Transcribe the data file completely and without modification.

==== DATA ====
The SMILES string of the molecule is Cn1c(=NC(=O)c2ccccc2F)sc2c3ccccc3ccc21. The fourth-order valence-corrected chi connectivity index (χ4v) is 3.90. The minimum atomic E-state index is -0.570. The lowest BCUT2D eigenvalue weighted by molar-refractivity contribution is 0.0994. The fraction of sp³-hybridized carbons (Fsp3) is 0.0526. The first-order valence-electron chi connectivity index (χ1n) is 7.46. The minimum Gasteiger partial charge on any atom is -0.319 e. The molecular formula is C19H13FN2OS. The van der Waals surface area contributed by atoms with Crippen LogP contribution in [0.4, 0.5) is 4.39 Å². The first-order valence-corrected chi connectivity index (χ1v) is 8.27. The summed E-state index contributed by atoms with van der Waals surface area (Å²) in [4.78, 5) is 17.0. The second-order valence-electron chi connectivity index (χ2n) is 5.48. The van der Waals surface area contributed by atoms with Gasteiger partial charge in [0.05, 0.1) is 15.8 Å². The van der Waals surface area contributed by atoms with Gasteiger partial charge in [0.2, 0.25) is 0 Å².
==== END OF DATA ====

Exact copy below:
The SMILES string of the molecule is Cn1c(=NC(=O)c2ccccc2F)sc2c3ccccc3ccc21. The fourth-order valence-corrected chi connectivity index (χ4v) is 3.90. The minimum atomic E-state index is -0.570. The lowest BCUT2D eigenvalue weighted by molar-refractivity contribution is 0.0994. The fraction of sp³-hybridized carbons (Fsp3) is 0.0526. The first-order valence-electron chi connectivity index (χ1n) is 7.46. The minimum Gasteiger partial charge on any atom is -0.319 e. The molecular formula is C19H13FN2OS. The van der Waals surface area contributed by atoms with Crippen LogP contribution in [0.4, 0.5) is 4.39 Å². The first-order valence-corrected chi connectivity index (χ1v) is 8.27. The summed E-state index contributed by atoms with van der Waals surface area (Å²) in [4.78, 5) is 17.0. The second-order valence-electron chi connectivity index (χ2n) is 5.48. The van der Waals surface area contributed by atoms with Gasteiger partial charge in [0.05, 0.1) is 15.8 Å². The van der Waals surface area contributed by atoms with Gasteiger partial charge in [0.2, 0.25) is 0 Å².